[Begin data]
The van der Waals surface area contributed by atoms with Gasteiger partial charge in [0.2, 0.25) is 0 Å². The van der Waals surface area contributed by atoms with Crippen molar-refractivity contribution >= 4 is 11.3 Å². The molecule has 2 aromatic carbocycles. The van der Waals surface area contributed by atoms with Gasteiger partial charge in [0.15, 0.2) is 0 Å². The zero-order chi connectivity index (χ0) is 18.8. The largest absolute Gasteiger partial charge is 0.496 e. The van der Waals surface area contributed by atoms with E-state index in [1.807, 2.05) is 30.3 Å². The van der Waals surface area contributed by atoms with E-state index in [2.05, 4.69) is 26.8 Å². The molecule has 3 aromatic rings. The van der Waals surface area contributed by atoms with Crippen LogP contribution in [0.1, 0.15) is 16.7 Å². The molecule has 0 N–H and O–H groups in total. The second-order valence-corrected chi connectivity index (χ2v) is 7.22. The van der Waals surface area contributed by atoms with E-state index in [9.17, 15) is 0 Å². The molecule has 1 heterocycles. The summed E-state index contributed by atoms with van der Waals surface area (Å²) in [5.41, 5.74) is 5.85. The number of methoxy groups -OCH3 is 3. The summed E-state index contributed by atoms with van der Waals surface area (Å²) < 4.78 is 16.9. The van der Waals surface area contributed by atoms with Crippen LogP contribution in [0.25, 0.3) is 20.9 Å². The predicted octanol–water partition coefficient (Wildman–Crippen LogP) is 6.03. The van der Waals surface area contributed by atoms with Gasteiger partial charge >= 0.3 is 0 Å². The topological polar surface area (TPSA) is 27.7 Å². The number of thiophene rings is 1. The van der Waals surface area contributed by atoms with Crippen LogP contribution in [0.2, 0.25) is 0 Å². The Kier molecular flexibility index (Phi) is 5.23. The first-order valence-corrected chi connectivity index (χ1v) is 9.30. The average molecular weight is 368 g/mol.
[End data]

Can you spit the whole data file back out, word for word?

The van der Waals surface area contributed by atoms with Gasteiger partial charge in [0.2, 0.25) is 0 Å². The van der Waals surface area contributed by atoms with Crippen molar-refractivity contribution >= 4 is 11.3 Å². The molecule has 2 aromatic carbocycles. The van der Waals surface area contributed by atoms with Gasteiger partial charge in [0.15, 0.2) is 0 Å². The zero-order chi connectivity index (χ0) is 18.8. The largest absolute Gasteiger partial charge is 0.496 e. The van der Waals surface area contributed by atoms with E-state index in [1.807, 2.05) is 30.3 Å². The van der Waals surface area contributed by atoms with E-state index in [2.05, 4.69) is 26.8 Å². The molecule has 3 aromatic rings. The van der Waals surface area contributed by atoms with Crippen LogP contribution in [0.1, 0.15) is 16.7 Å². The molecule has 0 N–H and O–H groups in total. The second-order valence-corrected chi connectivity index (χ2v) is 7.22. The van der Waals surface area contributed by atoms with E-state index in [9.17, 15) is 0 Å². The molecule has 1 heterocycles. The summed E-state index contributed by atoms with van der Waals surface area (Å²) in [5.41, 5.74) is 5.85. The number of methoxy groups -OCH3 is 3. The summed E-state index contributed by atoms with van der Waals surface area (Å²) < 4.78 is 16.9. The van der Waals surface area contributed by atoms with Crippen LogP contribution in [0.25, 0.3) is 20.9 Å². The predicted octanol–water partition coefficient (Wildman–Crippen LogP) is 6.03. The van der Waals surface area contributed by atoms with Gasteiger partial charge >= 0.3 is 0 Å². The topological polar surface area (TPSA) is 27.7 Å². The number of thiophene rings is 1. The van der Waals surface area contributed by atoms with Crippen LogP contribution in [0.2, 0.25) is 0 Å². The Kier molecular flexibility index (Phi) is 5.23. The first-order valence-corrected chi connectivity index (χ1v) is 9.30. The average molecular weight is 368 g/mol.